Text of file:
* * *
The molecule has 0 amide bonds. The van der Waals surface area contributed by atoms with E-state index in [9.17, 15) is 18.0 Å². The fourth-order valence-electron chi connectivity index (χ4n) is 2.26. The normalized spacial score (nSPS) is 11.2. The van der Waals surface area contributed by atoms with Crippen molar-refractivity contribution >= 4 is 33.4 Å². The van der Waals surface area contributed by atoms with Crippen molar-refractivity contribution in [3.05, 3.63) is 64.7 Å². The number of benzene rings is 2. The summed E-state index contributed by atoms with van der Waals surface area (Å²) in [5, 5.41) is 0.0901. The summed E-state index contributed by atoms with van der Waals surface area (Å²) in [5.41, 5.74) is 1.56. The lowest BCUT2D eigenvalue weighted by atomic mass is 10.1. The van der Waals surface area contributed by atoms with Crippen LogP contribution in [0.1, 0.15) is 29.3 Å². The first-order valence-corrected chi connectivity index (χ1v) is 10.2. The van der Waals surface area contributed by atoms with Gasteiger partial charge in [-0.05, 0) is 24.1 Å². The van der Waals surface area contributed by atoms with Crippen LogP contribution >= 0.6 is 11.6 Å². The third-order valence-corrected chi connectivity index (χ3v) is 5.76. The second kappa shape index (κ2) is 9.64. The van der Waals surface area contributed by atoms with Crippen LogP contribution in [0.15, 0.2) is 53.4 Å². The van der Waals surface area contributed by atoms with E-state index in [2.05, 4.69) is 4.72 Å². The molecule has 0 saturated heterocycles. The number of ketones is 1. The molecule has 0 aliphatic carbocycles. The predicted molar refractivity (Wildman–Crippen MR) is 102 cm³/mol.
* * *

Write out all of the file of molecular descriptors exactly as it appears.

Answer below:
The molecule has 0 amide bonds. The van der Waals surface area contributed by atoms with E-state index in [9.17, 15) is 18.0 Å². The fourth-order valence-electron chi connectivity index (χ4n) is 2.26. The normalized spacial score (nSPS) is 11.2. The van der Waals surface area contributed by atoms with Crippen molar-refractivity contribution >= 4 is 33.4 Å². The van der Waals surface area contributed by atoms with Crippen molar-refractivity contribution in [3.05, 3.63) is 64.7 Å². The number of benzene rings is 2. The summed E-state index contributed by atoms with van der Waals surface area (Å²) in [5, 5.41) is 0.0901. The summed E-state index contributed by atoms with van der Waals surface area (Å²) in [5.41, 5.74) is 1.56. The lowest BCUT2D eigenvalue weighted by atomic mass is 10.1. The van der Waals surface area contributed by atoms with Crippen LogP contribution in [0.1, 0.15) is 29.3 Å². The first-order valence-corrected chi connectivity index (χ1v) is 10.2. The van der Waals surface area contributed by atoms with Gasteiger partial charge in [-0.05, 0) is 24.1 Å². The van der Waals surface area contributed by atoms with Crippen LogP contribution >= 0.6 is 11.6 Å². The third-order valence-corrected chi connectivity index (χ3v) is 5.76. The second kappa shape index (κ2) is 9.64. The van der Waals surface area contributed by atoms with Crippen LogP contribution in [0.15, 0.2) is 53.4 Å². The van der Waals surface area contributed by atoms with E-state index in [2.05, 4.69) is 4.72 Å². The molecule has 0 saturated heterocycles. The number of ketones is 1. The molecule has 0 aliphatic carbocycles. The predicted molar refractivity (Wildman–Crippen MR) is 102 cm³/mol.